Everyone has a voice. And it matters how they use it.
Sheina Showen, a school nurse in Hermantown, decided to use her voice to support the epilepsy community and Seizure Smart Schools Legislation. She does not have epilepsy, but has been a much-needed advocate for classroom trainings. She’s able to give the unique view of someone who works in schools and is an authority on student health.
Advocacy, whether in the classroom, at the state capitol, or on social media, needs voices from the entire epilepsy community. That’s people with seizures, parents or caregivers, siblings, friends, school nurses, and more.
“It [Epilepsy Advocacy Day at the Capitol] really reminded me that this community needs a voice and it needs as many people speaking out as possible. I was just happy to help out, and it felt extremely empowering to sit down and be listened to,” says Olivia Devaraj, a student with epilepsy.
Sheina joined Epilepsy Advocacy Day at the Capitol in 2020 to talk about the importance of Seizure Smart Schools Legislation and ask her elected representatives for their support. She sees how more awareness and education changes lives.
“More than once, I have had a school staff member talk to me after a Seizure Smart School training to discuss concerns that one of their students may be having seizures. From there, I have been able to talk with the child’s caregiver about contacting their doctor, which then led to a diagnosis of epilepsy. If it had not been for the Seizure Smart Schools training, these diagnoses may have been delayed or not found,” says Sheina.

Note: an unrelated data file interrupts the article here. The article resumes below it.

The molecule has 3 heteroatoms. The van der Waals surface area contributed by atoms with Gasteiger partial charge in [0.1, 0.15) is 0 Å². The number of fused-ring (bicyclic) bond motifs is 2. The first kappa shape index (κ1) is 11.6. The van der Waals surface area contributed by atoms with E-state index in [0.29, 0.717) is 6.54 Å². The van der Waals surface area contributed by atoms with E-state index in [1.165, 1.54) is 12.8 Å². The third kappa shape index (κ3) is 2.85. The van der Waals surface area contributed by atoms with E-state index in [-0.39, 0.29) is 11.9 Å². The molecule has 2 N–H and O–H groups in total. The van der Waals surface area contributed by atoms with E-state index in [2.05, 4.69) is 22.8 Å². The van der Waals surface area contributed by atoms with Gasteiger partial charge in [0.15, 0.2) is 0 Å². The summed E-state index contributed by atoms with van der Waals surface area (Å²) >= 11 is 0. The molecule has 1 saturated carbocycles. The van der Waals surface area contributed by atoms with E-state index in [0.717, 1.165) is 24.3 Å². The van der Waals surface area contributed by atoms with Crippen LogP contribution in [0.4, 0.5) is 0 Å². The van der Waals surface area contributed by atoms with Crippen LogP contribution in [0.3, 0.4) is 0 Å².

Stories like these, such as children being diagnosed thanks to greater awareness, is how change happens. They’re powerful, but only get told when people use their voice.
“We cannot expect our legislators to know why specific legislative actions are important to their constituency if we do not take the time to tell our stories, ask for their support, and continue to advise for a change in our community and state,” says Trisha Zeller, mother to a child with epilepsy.
Sheina didn’t come to the Epilepsy Foundation of Minnesota (EFMN) looking to become an advocate for the community. She simply understood the value in making sure teachers and staff knew how to respond if a student had a seizure. Caring about students turned her into an epilepsy advocate.
It was 2014 when she first learned of EFMN. Now, she’s served as an advocate in the classroom and at Advocacy Day at the Capitol, a member of the Duluth Regional Advisory Committee, and is a new member of our Professional Advisory Board, made up of professionals in the medical field who advise us on programs, services, and medical updates.
Sheina’s advocacy continues to take her new places. But she still thinks back to the importance of Epilepsy Advocacy Day at the Capitol and listening to people with epilepsy and parents/caregivers share their stories with lawmakers.
“I enjoyed being able to witness people coming together to support one another in a common cause. It was truly inspiring to see people sharing their stories and experiences with lawmakers to strive for a better future for others. The impact these personal stories made was incredible,” says Sheina.